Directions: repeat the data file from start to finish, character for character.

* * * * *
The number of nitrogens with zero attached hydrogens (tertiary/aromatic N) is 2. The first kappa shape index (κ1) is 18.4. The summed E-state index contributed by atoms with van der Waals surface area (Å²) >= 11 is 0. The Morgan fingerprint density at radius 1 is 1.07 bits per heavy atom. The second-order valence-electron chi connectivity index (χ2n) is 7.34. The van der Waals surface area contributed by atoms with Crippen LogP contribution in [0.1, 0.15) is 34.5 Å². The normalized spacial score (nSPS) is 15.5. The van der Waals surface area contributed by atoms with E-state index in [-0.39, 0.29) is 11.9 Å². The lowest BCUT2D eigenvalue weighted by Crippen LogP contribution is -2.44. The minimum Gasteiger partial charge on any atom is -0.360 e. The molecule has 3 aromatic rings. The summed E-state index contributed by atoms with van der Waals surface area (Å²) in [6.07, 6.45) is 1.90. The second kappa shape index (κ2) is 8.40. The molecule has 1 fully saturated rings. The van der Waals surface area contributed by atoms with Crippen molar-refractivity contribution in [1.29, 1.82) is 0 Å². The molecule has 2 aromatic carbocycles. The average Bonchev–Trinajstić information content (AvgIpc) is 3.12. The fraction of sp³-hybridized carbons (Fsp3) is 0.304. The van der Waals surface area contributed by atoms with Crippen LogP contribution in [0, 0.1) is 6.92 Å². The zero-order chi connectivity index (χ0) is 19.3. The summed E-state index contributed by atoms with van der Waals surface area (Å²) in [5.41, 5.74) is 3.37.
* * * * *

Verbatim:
The number of nitrogens with zero attached hydrogens (tertiary/aromatic N) is 2. The first kappa shape index (κ1) is 18.4. The summed E-state index contributed by atoms with van der Waals surface area (Å²) >= 11 is 0. The Morgan fingerprint density at radius 1 is 1.07 bits per heavy atom. The second-order valence-electron chi connectivity index (χ2n) is 7.34. The van der Waals surface area contributed by atoms with Crippen LogP contribution in [0.1, 0.15) is 34.5 Å². The normalized spacial score (nSPS) is 15.5. The van der Waals surface area contributed by atoms with E-state index in [-0.39, 0.29) is 11.9 Å². The lowest BCUT2D eigenvalue weighted by Crippen LogP contribution is -2.44. The minimum Gasteiger partial charge on any atom is -0.360 e. The molecule has 3 aromatic rings. The summed E-state index contributed by atoms with van der Waals surface area (Å²) in [6.07, 6.45) is 1.90. The second kappa shape index (κ2) is 8.40. The molecule has 1 fully saturated rings. The van der Waals surface area contributed by atoms with Crippen molar-refractivity contribution in [1.29, 1.82) is 0 Å². The molecule has 2 aromatic carbocycles. The average Bonchev–Trinajstić information content (AvgIpc) is 3.12. The fraction of sp³-hybridized carbons (Fsp3) is 0.304. The van der Waals surface area contributed by atoms with Crippen LogP contribution in [0, 0.1) is 6.92 Å². The zero-order chi connectivity index (χ0) is 19.3. The summed E-state index contributed by atoms with van der Waals surface area (Å²) in [5.41, 5.74) is 3.37.